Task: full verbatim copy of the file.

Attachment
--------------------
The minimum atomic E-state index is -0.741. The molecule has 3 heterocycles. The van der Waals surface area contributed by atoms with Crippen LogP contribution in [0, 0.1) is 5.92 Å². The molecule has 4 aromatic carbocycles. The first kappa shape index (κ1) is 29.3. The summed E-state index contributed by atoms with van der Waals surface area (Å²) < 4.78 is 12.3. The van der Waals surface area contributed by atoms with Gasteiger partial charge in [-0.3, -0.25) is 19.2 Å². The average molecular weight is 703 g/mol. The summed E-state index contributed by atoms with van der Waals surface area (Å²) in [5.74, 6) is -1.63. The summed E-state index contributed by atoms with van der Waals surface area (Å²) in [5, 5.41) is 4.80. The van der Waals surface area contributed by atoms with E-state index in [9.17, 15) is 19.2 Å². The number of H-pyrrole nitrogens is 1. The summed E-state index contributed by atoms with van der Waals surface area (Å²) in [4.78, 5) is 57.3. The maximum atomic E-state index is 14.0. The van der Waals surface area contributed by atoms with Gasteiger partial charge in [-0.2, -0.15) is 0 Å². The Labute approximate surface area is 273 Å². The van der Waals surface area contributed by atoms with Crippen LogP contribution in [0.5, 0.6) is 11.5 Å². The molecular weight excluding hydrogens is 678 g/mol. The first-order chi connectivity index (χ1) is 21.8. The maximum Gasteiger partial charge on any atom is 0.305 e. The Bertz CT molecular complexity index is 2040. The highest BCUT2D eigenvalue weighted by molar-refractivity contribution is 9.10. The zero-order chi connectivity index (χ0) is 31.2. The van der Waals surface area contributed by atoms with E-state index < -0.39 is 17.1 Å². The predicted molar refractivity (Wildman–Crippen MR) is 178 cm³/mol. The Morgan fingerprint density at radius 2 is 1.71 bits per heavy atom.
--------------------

The minimum atomic E-state index is -0.741. The molecule has 3 heterocycles. The van der Waals surface area contributed by atoms with Crippen LogP contribution in [0, 0.1) is 5.92 Å². The molecule has 4 aromatic carbocycles. The first kappa shape index (κ1) is 29.3. The summed E-state index contributed by atoms with van der Waals surface area (Å²) < 4.78 is 12.3. The van der Waals surface area contributed by atoms with Gasteiger partial charge in [-0.3, -0.25) is 19.2 Å². The average molecular weight is 703 g/mol. The summed E-state index contributed by atoms with van der Waals surface area (Å²) in [5.74, 6) is -1.63. The summed E-state index contributed by atoms with van der Waals surface area (Å²) in [5, 5.41) is 4.80. The van der Waals surface area contributed by atoms with E-state index in [9.17, 15) is 19.2 Å². The number of H-pyrrole nitrogens is 1. The summed E-state index contributed by atoms with van der Waals surface area (Å²) in [4.78, 5) is 57.3. The maximum atomic E-state index is 14.0. The van der Waals surface area contributed by atoms with Gasteiger partial charge in [-0.2, -0.15) is 0 Å². The Labute approximate surface area is 273 Å². The van der Waals surface area contributed by atoms with Crippen LogP contribution in [0.5, 0.6) is 11.5 Å². The molecular weight excluding hydrogens is 678 g/mol. The first-order chi connectivity index (χ1) is 21.8. The maximum Gasteiger partial charge on any atom is 0.305 e. The Bertz CT molecular complexity index is 2040. The highest BCUT2D eigenvalue weighted by molar-refractivity contribution is 9.10. The zero-order chi connectivity index (χ0) is 31.2. The van der Waals surface area contributed by atoms with E-state index < -0.39 is 17.1 Å². The predicted molar refractivity (Wildman–Crippen MR) is 178 cm³/mol. The Morgan fingerprint density at radius 2 is 1.71 bits per heavy atom.